We enrolled 307 consecutive incident patients to an adult medical-surgical ICU. We excluded 5 patients with endstage renal disease on chronic RRT and 1 patient for uninterpretable NGAL result, leaving 301 patients for analysis. Patient characteristics are shown in Table 1. Two hundred twenty patients (73%) had an eGFR <90 ml/min/1.73 m2, of whom 20 (6.6%) had an eGFR <60 ml/min/1.73 m2. The most common diagnostic categories for ICU admission were Neurologic, Respiratory, Cardiovascular, Trauma and Gastrointestinal, accounting for 89% of admissions. Median ICU length of stay was 7 days (IQR 3, 13). Crude ICU and hospital mortalities were 17.3 and 25.5%, respectively, and 58 (19.3%) patients met the composite RRT or ICU death endpoint.
Acute kidney injury
Of 301 patients, 133 (44%) had AKI during their ICU stay; 90 patients had AKI within 24 h of ICU admission, while 43 developed it later during their ICU stay (median 3rd day, IQR 2–5) (see ESM File 1, ESM Table 1). RIFLE-initial class was Risk in 92 patients (30.6%), Injury in 17 (5.6%) and Failure in 24 (8.0%). Progression of AKI to a worse RIFLE class was seen in 37 patients (28% of AKI patients). The maximum RIFLE class reached (RIFLE-max) was Risk in 57 patients (18.9%), Injury in 42 (14%) and Failure in 34 (11.3%). Fifteen patients (5%) were treated with RRT in the ICU. AKI patients were older, less likely to have a neurologic diagnosis and more likely to have a respiratory diagnosis on ICU admission, had higher APACHE II, SAPS II and SOFA scores, and higher baseline and admission SCr values. They were more likely to have had exposure to potential nephrotoxins prior to their ICU admission, and to have received diuretics during their ICU stay. Sixty-six AKI patients (49.6%) fulfilled criteria for sepsis during their ICU stay, compared to 49 (29.2%) of non-AKI patients (P < 0.001), whereas 83 AKI patients (62.4%) fulfilled criteria for SIRS or sepsis during their ICU stay, as compared to 80 (47.6%) of non-AKI patients (P = 0.014).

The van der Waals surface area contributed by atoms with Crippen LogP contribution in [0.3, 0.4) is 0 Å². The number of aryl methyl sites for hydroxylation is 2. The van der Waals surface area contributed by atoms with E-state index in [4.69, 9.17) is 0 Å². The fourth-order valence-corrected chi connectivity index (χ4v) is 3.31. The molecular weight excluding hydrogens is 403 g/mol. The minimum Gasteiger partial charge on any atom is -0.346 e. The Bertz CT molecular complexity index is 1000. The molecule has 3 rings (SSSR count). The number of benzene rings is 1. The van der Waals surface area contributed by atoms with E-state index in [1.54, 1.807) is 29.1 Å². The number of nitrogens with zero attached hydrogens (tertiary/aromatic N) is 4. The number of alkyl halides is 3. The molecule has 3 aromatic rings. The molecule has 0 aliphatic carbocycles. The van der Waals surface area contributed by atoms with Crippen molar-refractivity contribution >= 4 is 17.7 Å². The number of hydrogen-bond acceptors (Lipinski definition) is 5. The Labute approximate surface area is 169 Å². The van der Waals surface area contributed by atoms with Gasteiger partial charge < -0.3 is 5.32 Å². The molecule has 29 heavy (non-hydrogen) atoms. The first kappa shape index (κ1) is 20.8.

AKI patients had a higher crude ICU mortality (27.8% vs. non-AKI 8.9%, P < 0.001) and longer ICU length of stay [median 9 days vs. 5 days (non-AKI), P < 0.001]. Sixty-four patients (48% of AKI patients) had complete recovery of renal function, with a SCr at time of ICU discharge that was <150% of baseline; an additional 27 AKI patients (20%) had partial renal recovery.
NGAL in AKI and non-AKI
The median first pNGAL in the study population was 117.0 (IQR 68.2, 213.8) ng/ml, which was significantly higher than 61.2 (IQR 60.0–78.5) ng/ml observed in apparently healthy adults (P < 0.001). Even ICU patients without AKI had significantly higher pNGAL levels (82.0 ng/ml, IQR 49.7, 134.1) compared to healthy adults (P = 0.004). A summary of first pNGAL values in the study population is shown in Fig. 1. Compared to non-AKI patients, pNGAL values were higher among patients who already had AKI at the time of first pNGAL measurement (213.7 ng/ml, IQR 110.4, 553.3; P < 0.001 vs. non-AKI), as well as in patients who developed AKI within 48 h (209.0 ng/ml, IQR 101.4, 268.2; P < 0.001 vs. non-AKI). Patients who developed AKI within 24 h had a median pNGAL of 225.3 ng/ml (IQR 163.0, 279.5; P < 0.001 vs. non-AKI), whereas those who developed it within 24–48 h had a median pNGAL of 140.7 ng/ml (IQR 95.8, 218.3; P = 0.13 vs. non-AKI). In contrast, patients who developed AKI after >48 h had pNGAL similar to non-AKI patients (79.8 ng/ml, IQR 52, 143.9; P = 0.81). The proportion of AKI patients was higher with progressive quartiles of first pNGAL measurement (see ESM file 1, ESM Fig. 1, P < 0.001).